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Sleep is a necessary part of our lives, and we spend almost a third of our lives sleeping. Yet, there is still much that is unknown about sleep. Read on as we explore some interesting facts about sleep that you may not have known before.
Sleep is not a Passive Activity
Contrary to popular belief, sleep is not a passive activity. Our bodies are actively working to repair and restore themselves while we sleep. During sleep, our brains consolidate memories, and our bodies produce hormones necessary for growth and development.
We Sleep in Cycles
We don’t simply fall asleep and stay asleep for eight hours straight. Instead, we sleep in cycles that last around 90 minutes each. These cycles include non-REM sleep and REM sleep. Non-REM sleep is divided into three stages, with the third stage being the deepest sleep. REM sleep, which is associated with dreaming, occurs in between non-REM cycles.
Lack of Sleep can have Serious Consequences
Not getting enough sleep can have serious consequences. It can affect our cognitive abilities, making it difficult to concentrate and make decisions. It can also affect our emotional well-being, making us more irritable and prone to depression. Chronic sleep deprivation has been linked to a number of health issues, including obesity, diabetes, and heart disease.
Our Sleep Needs Change as we Age
As we get older, our sleep needs change. Infants need up to 17 hours of sleep per day, while adults typically need around 7–9 hours of sleep per night. Older adults may have more difficulty sleeping due to changes in their sleep patterns and health issues.
Sleep Quality is just as Important as Quantity
It’s not just about getting enough sleep, but also getting good quality sleep. Factors such as noise, light, and temperature can all affect the quality of our sleep. It’s important to create a sleep-conducive environment and establish a regular sleep routine to ensure we get the best possible sleep.
Dreams can be Influenced by External Factors
Our dreams can be influenced by external factors, such as our environment, experiences, and emotions. This is why we may have vivid dreams after watching a scary film or experiencing a traumatic event.
Some People can Function well on Less Sleep
While most people need 7–9 hours of sleep per night, some people can function well on less sleep. These individuals are known as “short sleepers,” and they make up only about 1% of the population.
We Cannot “Catch Up” on Lost Sleep
Contrary to popular belief, we can’t “catch up” on lost sleep by sleeping in on the weekends. While a few extra hours of sleep can make us feel better temporarily, it doesn’t make up for chronic sleep deprivation.
Sleepwalking is a Real Phenomenon
Sleepwalking, also known as somnambulism, is a real phenomenon that occurs during deep sleep. It is more common in children, but can occur in adults as well. Sleepwalking can be dangerous, as the individual may engage in activities such as driving or cooking while asleep.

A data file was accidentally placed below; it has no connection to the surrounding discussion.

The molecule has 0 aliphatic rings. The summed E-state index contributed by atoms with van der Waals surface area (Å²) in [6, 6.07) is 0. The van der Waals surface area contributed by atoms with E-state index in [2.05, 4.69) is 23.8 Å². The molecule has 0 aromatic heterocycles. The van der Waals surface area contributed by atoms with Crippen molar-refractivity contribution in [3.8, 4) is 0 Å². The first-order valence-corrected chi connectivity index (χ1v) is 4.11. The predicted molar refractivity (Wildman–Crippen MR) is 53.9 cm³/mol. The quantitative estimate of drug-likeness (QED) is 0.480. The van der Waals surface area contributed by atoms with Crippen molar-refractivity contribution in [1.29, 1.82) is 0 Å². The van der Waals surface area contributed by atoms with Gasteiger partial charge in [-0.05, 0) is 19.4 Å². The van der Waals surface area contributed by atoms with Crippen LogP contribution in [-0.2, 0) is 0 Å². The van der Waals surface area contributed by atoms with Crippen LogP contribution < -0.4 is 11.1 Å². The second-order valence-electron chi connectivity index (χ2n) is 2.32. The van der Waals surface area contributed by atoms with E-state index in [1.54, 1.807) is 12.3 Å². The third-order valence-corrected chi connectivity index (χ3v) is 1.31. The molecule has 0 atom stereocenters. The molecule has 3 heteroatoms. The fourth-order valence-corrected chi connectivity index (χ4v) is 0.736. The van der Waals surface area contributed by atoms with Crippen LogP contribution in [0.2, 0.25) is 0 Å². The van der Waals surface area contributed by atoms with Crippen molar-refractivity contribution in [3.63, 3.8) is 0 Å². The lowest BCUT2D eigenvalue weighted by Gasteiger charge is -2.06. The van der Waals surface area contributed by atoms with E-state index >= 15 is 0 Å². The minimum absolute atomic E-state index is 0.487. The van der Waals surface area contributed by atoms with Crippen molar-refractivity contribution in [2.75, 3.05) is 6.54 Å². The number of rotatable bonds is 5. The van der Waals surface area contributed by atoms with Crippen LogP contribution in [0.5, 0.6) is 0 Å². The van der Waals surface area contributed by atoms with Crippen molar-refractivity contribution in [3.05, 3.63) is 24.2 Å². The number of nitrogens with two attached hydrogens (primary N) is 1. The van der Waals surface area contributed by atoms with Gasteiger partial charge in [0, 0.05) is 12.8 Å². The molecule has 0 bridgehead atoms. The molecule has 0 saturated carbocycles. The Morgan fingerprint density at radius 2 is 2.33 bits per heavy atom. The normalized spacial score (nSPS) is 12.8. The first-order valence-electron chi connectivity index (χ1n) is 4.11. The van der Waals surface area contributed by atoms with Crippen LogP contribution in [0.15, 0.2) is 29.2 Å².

Snoring can be a Sign of a more Serious Condition
While snoring may be annoying, it can also be a sign of a more serious condition, such as sleep apnoea. Sleep apnea is a condition in which breathing is repeatedly interrupted during sleep, leading to poor sleep quality and other health issues.
Sleep or the Lack of it can Affect our Weight
Sleep plays a role in our weight and metabolism. Lack of sleep has been linked to weight gain, as it can affect hormones that regulate hunger and metabolism.
Napping can be Beneficial
Napping can be a beneficial way to boost energy and improve mood. However, it’s important to keep naps short and avoid napping too close to bedtime, as it can interfere with our ability to fall asleep at night.
Blue light can Disrupt Sleep
Blue light, which is emitted by electronic devices such as smartphones, TV’s and laptops, can disrupt our sleep. This is because it suppresses the production of melatonin, a hormone that regulates our sleep-wake cycle. It’s important to limit our exposure to blue light in the evening to promote better sleep.
Our Sleep Needs Vary
Our sleep needs vary depending on a number of factors, including our age, genetics, and lifestyle. While some people may function well on 6 hours of sleep per night, others may need 9 hours to feel their best.
Sleep is Essential for Overall Health and Wellbeing
When it comes to our overall health and well-being, sleep is an essential element. It helps our bodies repair and restore themselves, and also plays a critical role in our cognitive and emotional functioning. It’s important to prioritize good sleep habits to ensure we feel our best.
FAQs About Sleep
Q. How much sleep do I really need?
A. It varies depending on a number of factors, but most adults need 7-9 hours of sleep per night.
Q. Can I make up for lost sleep by sleeping in on the weekends?
A. No, sleeping in on the weekends doesn’t make up for chronic sleep deprivation.
Q. How can I improve my sleep quality?
A. Creating a sleep-conducive environment, establishing a regular sleep routine, and avoiding stimulating activities before bed can all improve sleep quality.
Q. What should I do if I have trouble sleeping?
A. Talk to your doctor if you have persistent trouble sleeping, as it may be a sign of an underlying condition or a sleep disorder.
Q. Is it normal to dream every night?
A. Yes, it’s normal to dream every night. Most people have several dreams per night, although they may not always remember them.
Sleep is a complex and fascinating process that is essential for our physical and mental health. By understanding the importance of sleep and implementing good sleep habits, we can ensure we get the best possible sleep and live our lives to the fullest.